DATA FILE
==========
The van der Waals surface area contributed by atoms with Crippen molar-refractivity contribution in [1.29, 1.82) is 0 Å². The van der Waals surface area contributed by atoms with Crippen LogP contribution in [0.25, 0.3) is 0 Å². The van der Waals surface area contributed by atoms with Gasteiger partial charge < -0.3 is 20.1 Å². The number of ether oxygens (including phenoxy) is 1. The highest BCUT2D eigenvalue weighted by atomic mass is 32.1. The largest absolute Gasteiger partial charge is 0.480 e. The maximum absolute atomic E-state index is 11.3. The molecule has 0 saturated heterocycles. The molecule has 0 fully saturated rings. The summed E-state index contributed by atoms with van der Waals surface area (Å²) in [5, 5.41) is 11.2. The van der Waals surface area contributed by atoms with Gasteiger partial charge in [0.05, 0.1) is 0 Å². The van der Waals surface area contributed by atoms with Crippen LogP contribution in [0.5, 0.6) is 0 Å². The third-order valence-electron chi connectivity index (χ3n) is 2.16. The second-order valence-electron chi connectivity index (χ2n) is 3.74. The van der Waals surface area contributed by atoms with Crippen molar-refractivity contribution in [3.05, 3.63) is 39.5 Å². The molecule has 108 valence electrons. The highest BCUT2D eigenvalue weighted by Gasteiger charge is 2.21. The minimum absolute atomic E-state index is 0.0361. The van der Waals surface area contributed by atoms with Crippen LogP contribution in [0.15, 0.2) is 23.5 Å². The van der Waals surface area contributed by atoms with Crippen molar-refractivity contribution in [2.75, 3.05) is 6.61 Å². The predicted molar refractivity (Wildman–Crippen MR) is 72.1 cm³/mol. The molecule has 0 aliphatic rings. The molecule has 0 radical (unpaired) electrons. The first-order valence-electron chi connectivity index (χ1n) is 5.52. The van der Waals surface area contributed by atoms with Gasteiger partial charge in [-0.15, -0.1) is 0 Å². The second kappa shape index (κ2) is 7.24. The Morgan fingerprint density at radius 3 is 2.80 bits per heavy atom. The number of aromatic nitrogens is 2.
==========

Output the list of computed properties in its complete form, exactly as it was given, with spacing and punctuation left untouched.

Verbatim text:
The van der Waals surface area contributed by atoms with Crippen molar-refractivity contribution in [1.29, 1.82) is 0 Å². The van der Waals surface area contributed by atoms with Crippen LogP contribution in [0.25, 0.3) is 0 Å². The van der Waals surface area contributed by atoms with Gasteiger partial charge < -0.3 is 20.1 Å². The number of ether oxygens (including phenoxy) is 1. The highest BCUT2D eigenvalue weighted by atomic mass is 32.1. The largest absolute Gasteiger partial charge is 0.480 e. The maximum absolute atomic E-state index is 11.3. The molecule has 0 saturated heterocycles. The molecule has 0 fully saturated rings. The summed E-state index contributed by atoms with van der Waals surface area (Å²) in [5, 5.41) is 11.2. The van der Waals surface area contributed by atoms with Gasteiger partial charge in [0.05, 0.1) is 0 Å². The van der Waals surface area contributed by atoms with Crippen LogP contribution in [0.5, 0.6) is 0 Å². The third-order valence-electron chi connectivity index (χ3n) is 2.16. The second-order valence-electron chi connectivity index (χ2n) is 3.74. The van der Waals surface area contributed by atoms with Crippen molar-refractivity contribution in [3.05, 3.63) is 39.5 Å². The molecule has 108 valence electrons. The highest BCUT2D eigenvalue weighted by Gasteiger charge is 2.21. The minimum absolute atomic E-state index is 0.0361. The van der Waals surface area contributed by atoms with Crippen LogP contribution in [0.15, 0.2) is 23.5 Å². The van der Waals surface area contributed by atoms with Crippen molar-refractivity contribution in [2.75, 3.05) is 6.61 Å². The predicted molar refractivity (Wildman–Crippen MR) is 72.1 cm³/mol. The molecule has 0 aliphatic rings. The molecule has 0 radical (unpaired) electrons. The first-order valence-electron chi connectivity index (χ1n) is 5.52. The van der Waals surface area contributed by atoms with Gasteiger partial charge in [-0.15, -0.1) is 0 Å². The second kappa shape index (κ2) is 7.24. The Morgan fingerprint density at radius 3 is 2.80 bits per heavy atom. The number of aromatic nitrogens is 2.